Because so many yeshivas do not “register” with New York state, they do not issueofficial high school diplomas or offer Regents exams. In Rockland County, only about23 percent of boys and 42 percent of girls in Jewish religious schools are eligible to graduate with state-recognized diplomas, compared to about 94 percent in other nonpublic schools.The projections for growth in the ultra Orthodox community have also stirred concerns over economic sustainability, infrastructure, housing density, and overdevelopment.
New York Attorney General Eric Schneiderman, who resigned last May amid misconduct revelations, was regularly apprised of the non-compliance in the yeshivas, as were his deputies in the civil rights division and public integrity bureau, to no avail.
A long-promised investigation by New York City mayor Bill de Blasio has suspiciously stalled out. Asked about the controversy, New York City Comptroller Scott Stringer advised advocates to press the mayor to complete the investigation as only sixteen of thirty-nine yeshivas have been investigated in almost three years.
State education law says non-public schools receiving public funding must offer academic instruction that is “substantially equivalent” to public schools. Religious groups have applied political pressure to convince officials to ignore the law, using campaign cash and public relations to deflect from the basic legal question, for example saying parents have a right to choose religious instruction for their children.
Such is the power and influence of the Orthodox Jewish bloc, represented ably by the national organization Agudath Israel. New York City councilman Daniel Dromm, who chaired the education committee for years, recently noted that no one with statewide political aspirations dares to cross this constituency.
Many from the community have observed that parents and students want the secular studies but face heavy social pressure to not make waves and stay in the school associated with their particular sect. Naftuli Moster, the founder and executive director of Yaffed, has been subjected to public smears, intimidation and even death threats as his organization has worked to garner attention to the issue.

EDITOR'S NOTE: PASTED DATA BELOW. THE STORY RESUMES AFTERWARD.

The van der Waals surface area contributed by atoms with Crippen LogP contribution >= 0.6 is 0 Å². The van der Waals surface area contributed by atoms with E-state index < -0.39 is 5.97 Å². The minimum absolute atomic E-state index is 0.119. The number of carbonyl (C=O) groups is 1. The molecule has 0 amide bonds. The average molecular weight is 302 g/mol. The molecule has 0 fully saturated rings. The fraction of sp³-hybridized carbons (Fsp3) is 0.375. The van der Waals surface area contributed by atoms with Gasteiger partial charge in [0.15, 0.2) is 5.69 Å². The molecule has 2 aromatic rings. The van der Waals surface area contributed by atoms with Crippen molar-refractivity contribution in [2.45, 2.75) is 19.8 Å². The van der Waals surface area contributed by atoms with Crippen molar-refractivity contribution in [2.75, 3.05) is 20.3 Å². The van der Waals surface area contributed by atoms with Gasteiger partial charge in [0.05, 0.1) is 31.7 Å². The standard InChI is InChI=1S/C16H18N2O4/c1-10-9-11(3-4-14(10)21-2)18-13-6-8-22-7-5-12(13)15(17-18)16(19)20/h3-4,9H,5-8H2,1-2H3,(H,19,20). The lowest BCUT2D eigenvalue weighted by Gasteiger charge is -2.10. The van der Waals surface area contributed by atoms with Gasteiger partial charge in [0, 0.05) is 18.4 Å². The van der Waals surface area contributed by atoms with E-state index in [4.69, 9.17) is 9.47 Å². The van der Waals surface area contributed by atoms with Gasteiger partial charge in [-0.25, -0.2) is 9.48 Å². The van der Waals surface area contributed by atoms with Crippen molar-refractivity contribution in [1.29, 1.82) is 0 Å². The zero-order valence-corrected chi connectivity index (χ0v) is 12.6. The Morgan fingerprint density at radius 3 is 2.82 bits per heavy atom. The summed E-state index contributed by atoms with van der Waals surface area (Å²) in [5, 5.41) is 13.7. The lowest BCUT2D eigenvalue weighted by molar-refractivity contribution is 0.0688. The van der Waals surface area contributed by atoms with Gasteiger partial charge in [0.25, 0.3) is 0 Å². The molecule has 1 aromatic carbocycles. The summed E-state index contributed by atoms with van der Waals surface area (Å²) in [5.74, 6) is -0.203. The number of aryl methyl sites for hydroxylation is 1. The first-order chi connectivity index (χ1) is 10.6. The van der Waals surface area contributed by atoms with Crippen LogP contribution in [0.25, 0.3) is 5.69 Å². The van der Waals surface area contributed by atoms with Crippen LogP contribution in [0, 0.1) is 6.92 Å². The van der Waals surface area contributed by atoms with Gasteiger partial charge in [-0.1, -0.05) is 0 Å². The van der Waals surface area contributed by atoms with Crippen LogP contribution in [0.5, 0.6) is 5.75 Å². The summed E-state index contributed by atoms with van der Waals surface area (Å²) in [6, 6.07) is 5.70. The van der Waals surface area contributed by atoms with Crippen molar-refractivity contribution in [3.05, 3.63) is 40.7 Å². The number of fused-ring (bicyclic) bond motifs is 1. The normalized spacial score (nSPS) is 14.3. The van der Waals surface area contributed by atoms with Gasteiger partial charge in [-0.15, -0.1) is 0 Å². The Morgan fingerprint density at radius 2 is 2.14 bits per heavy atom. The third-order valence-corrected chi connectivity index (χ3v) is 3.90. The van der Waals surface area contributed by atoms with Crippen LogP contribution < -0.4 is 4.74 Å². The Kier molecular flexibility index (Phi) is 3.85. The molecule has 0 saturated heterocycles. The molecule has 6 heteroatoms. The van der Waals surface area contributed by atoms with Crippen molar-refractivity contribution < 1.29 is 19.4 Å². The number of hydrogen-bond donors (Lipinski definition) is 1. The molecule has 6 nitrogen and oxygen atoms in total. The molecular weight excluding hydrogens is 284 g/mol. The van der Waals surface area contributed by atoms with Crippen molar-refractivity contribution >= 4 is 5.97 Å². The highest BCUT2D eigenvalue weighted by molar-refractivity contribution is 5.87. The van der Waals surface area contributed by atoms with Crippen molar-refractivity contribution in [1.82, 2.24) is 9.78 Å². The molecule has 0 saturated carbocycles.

The politics that enable New York’s radical yeshivas trace back to manipulative redistricting in 2011. Empowered by a group of breakaway Democrats, Republicans created a state senate district in Brooklyn sometimes referred to as the Jewish “super-district” because it is so densely populated with Orthodox, ultra-Orthodox, and Hasidic Jews. This led to the election of a not-so-loyal Democrat, state senator Simcha Felder, who used his pivotal position in an evenly divided senate to hand control to the Republicans.
East Ramapo, a school district in the New York City suburbs, has about 8,500 students in public schools and almost 28,000 in private Jewish religious schools. The ultra-Orthodox community won a majority on the school board in 2005, and began to defund public schools. Layoffs followed, with deep cuts to arts, sports, clubs and high school electives. They even eliminated kindergarten classes mid-year, leaving the predominantly minority public school parents in the lurch.